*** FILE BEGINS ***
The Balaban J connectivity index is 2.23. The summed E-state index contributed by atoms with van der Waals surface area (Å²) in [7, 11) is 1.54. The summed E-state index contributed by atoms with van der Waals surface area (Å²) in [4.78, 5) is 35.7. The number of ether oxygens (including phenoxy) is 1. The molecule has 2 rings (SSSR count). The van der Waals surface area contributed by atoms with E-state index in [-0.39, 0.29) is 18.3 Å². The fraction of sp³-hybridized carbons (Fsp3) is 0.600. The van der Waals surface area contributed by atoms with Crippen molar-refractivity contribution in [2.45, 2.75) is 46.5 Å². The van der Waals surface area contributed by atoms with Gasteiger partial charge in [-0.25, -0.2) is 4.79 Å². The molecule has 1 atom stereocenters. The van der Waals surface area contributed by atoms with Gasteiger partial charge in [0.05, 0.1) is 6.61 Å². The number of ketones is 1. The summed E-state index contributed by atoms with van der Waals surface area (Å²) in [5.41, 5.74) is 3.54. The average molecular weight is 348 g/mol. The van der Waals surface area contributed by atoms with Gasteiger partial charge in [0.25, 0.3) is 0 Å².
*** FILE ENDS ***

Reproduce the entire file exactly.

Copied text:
The Balaban J connectivity index is 2.23. The summed E-state index contributed by atoms with van der Waals surface area (Å²) in [7, 11) is 1.54. The summed E-state index contributed by atoms with van der Waals surface area (Å²) in [4.78, 5) is 35.7. The number of ether oxygens (including phenoxy) is 1. The molecule has 2 rings (SSSR count). The van der Waals surface area contributed by atoms with E-state index in [-0.39, 0.29) is 18.3 Å². The fraction of sp³-hybridized carbons (Fsp3) is 0.600. The van der Waals surface area contributed by atoms with Crippen molar-refractivity contribution in [2.45, 2.75) is 46.5 Å². The van der Waals surface area contributed by atoms with Gasteiger partial charge in [-0.25, -0.2) is 4.79 Å². The molecule has 1 atom stereocenters. The van der Waals surface area contributed by atoms with Gasteiger partial charge in [0.05, 0.1) is 6.61 Å². The number of ketones is 1. The summed E-state index contributed by atoms with van der Waals surface area (Å²) in [5.41, 5.74) is 3.54. The average molecular weight is 348 g/mol. The van der Waals surface area contributed by atoms with Gasteiger partial charge in [0.25, 0.3) is 0 Å².